LOS ANGELES– A JetBlue flight attendant who allegedly attempted to use her credentials to bring nearly 70 pounds of cocaine through a security checkpoint at Los Angeles International Airport on Friday was charged today with a federal narcotics trafficking offense.
Marsha Reynolds, 31, of Jamaica, New York, was taken into custody this afternoon after she surrendered herself to the Drug Enforcement Administration at John F. Kennedy International Airport in New York.
Reynolds was charged in United States District Court this afternoon with possession with the intent to distribute cocaine after she allegedly abandoned 68.49 pounds of cocaine after being directed to a secondary screening area at LAX on Friday.
The affidavit in support of the criminal complaint alleges that Reynolds approached the Known Crew Member security checkpoint in Terminal 4 at LAX Friday evening. After showing her official badge and identification to the Transport Security Administration officer on duty, Reynolds was randomly selected for additional screening. Reynolds was then escorted to a secondary screening area. Upon arriving at this checkpoint, Reynolds dropped her luggage, removed her shoes, and fled the area, running down an upward-traveling escalator and away from TSA officers.
According to the affidavit by an FBI agent, law enforcement officials followed protocol to determine that Reynolds' luggage did not contain explosives or any dangerous devices. An LAX police officer then conducted an inspection of the bag and discovered a total of 11 individually wrapped packages which were later determined to contain cocaine.
“Our nation's security depends on every individual with security clearances to honor the trust placed in them,” said United States Attorney Eileen M. Decker. “The defendant's conduct violated that trust and, in the process, exposed the public to a major narcotics transaction and the dangers inherent to such a transaction. The intervention of the Transportation Security Administration and law enforcement ensured the safety of the passengers and staff at LAX.”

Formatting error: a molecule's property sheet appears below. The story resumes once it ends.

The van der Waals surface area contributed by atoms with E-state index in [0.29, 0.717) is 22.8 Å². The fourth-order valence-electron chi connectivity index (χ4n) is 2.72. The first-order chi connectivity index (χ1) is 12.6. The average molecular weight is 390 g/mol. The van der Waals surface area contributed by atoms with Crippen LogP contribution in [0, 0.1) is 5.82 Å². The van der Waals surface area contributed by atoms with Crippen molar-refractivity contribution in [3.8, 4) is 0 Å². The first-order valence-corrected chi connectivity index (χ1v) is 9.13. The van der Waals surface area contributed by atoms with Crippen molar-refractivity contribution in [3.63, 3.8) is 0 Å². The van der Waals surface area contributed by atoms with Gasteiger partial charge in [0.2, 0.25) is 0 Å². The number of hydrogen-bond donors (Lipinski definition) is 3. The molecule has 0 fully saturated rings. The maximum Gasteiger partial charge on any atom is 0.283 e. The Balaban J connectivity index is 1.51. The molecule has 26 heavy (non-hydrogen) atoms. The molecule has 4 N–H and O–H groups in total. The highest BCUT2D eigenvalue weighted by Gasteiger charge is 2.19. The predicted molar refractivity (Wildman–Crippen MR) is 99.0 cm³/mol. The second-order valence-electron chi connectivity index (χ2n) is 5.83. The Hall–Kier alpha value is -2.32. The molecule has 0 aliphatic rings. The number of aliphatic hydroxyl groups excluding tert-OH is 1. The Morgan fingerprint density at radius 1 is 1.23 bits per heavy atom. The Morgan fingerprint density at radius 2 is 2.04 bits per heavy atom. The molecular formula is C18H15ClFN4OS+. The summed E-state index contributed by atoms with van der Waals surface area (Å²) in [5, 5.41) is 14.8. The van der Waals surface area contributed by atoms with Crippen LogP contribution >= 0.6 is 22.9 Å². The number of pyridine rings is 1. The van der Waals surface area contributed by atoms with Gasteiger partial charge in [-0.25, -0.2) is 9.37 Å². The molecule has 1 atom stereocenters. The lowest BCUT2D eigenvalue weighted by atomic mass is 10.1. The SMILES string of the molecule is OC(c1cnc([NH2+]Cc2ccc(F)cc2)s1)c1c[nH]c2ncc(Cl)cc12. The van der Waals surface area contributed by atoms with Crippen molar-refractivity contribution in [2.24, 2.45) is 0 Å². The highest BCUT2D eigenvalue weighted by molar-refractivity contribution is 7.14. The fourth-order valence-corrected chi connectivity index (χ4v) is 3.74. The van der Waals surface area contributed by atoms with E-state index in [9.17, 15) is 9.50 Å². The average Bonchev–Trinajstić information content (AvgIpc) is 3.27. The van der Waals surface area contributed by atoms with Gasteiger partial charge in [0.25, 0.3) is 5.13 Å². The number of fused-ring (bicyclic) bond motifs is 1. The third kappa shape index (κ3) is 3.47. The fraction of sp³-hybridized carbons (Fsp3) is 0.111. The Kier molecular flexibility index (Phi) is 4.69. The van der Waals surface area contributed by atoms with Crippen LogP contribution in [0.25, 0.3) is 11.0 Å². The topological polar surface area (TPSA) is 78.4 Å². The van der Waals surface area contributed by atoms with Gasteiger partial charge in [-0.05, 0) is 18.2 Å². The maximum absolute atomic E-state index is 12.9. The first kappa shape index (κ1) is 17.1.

A criminal complaint contains allegations that a defendant has committed a crime. Every defendant is presumed to be innocent until and unless proven guilty in court.
Reynolds is expected to make her initial court appearance tomorrow in United States District Court in Brooklyn.
If she is convicted of the narcotics trafficking offense, Reynolds would face a statutory maximum penalty of life in federal prison, and a mandatory minimum sentence of 10 years.
This investigation was conducted by the Los Angeles International Airport Criminal Enterprise Task Force (LAACETF), an inter-agency task force based at LAX. The Task Force, which includes representatives of the FBI, the DEA, United States Customs and Border Protection, the Transportation Security Administration, the Los Angeles International Airport Police Department, the Los Angeles Police Department, and the Los Angeles Sheriff's Department. The LAACETF provides a coordinated law enforcement effort to target airport/airline internal criminal enterprises that use the aviation system to transport large amounts of illicit drugs throughout the United States and various international destinations. The LAACETF focuses on LAX and other Southland airports, including John Wayne International Airport, the Los Angeles/Ontario International Airport, the Long Beach Airport, Bob Hope Airport, the Van Nuys Airport, and the Santa Monica Airport.
Drug Trafficking Updated March 24, 2016
Central District of California DOJ /16-058 / March 24, 2016
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